A Lagged Fibonacci Sequence

A sequence is defined as:

$g_k = 1$, for $0 \le k \le 1999$
$g_k = g_{k-2000} + g_{k – 1999}$, for $k \ge 2000$.
Find $g_k \bmod 20092010$ for $k = 10^{18}$.

This question essentially asks about the nature of linear recurrence sequence modules and how they can be computed.

Firstly, note that the sequence {gk} turns out to be periodic, as it is a recurrence. Recurrence sequences are known to repeat after a certain number of terms in general and they have a “field order” and a “recurrence order”. For this particular sequence, the “field order” is 20092010, which is the modulus value, and the “recurrence order” is 2000, which is occupied by the previous two terms in the sequence.

Therefore, we need to find this period before we can directly calculate for $k = 10^{18}$. To do this, we calculate $g_k$ until we encounter the first 2000 1’s again which means the sequence is starting over and we record the length of this cycle as “P”.

The period in this case turns out to be exactly 40,000. You can infer that based on the problem definition and knowing the theory behind linear recurrences, or you can compute it with the help of a computer.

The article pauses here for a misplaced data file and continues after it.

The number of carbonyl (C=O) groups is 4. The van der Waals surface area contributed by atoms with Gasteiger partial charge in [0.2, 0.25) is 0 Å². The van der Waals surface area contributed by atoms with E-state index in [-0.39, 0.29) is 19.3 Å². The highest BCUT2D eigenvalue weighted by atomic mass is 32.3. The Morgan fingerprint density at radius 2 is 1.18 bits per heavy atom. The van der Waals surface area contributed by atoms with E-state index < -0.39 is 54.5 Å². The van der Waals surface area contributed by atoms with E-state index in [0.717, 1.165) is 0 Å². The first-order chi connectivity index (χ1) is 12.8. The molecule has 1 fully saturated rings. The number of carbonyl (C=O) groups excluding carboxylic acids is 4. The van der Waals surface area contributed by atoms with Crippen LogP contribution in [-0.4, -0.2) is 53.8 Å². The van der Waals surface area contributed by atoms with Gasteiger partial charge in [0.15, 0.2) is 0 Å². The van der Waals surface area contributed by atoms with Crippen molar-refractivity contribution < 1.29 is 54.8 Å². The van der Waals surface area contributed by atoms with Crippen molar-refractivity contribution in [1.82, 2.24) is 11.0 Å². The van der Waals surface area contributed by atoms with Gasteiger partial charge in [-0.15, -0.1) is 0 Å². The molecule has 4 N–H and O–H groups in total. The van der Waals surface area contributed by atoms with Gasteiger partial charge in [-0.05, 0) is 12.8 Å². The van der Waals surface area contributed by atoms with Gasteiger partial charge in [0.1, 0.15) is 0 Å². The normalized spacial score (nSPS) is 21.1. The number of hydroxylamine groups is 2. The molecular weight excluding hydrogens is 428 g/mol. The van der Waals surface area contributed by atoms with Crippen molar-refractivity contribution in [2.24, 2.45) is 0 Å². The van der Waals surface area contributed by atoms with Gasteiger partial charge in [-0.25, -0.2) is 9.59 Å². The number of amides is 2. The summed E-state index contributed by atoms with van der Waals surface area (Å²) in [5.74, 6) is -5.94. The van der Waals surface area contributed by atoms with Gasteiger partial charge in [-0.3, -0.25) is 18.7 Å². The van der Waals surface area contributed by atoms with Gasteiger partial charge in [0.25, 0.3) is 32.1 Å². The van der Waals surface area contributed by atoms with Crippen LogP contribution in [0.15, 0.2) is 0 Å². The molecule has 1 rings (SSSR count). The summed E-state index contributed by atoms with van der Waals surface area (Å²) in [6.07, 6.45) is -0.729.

After determining the period, large k can be reduced modulo P. This is simply saying that $g_k = g_{k \mod P}$. Therefore, we can effectively reduce our $k = 10^{18}$ to $k = 10^{18} \mod 40000 = 20000$.

The question is then asking us to find $g_{20000} \bmod 20092010$.

We know the first 2000 values of the sequence are all 1, so we use the definition of the sequence to find the next 18000 values for a total of 20000. Once we get $g_{20000}$, we modulo 20092010 to get our final answer.

Lastly, calculate the sum for the remaining terms up to $k = 20000$, take it mod 20092010, and this would be your final answer.

Obviously, you can’t do this by hand, and you wind up needing to write a simple program or script to calculate this out for you. But once you understand the principle behind it — that you’re calculating the repeating period and then calculating a reduced equivalent of your large number — it becomes less daunting.

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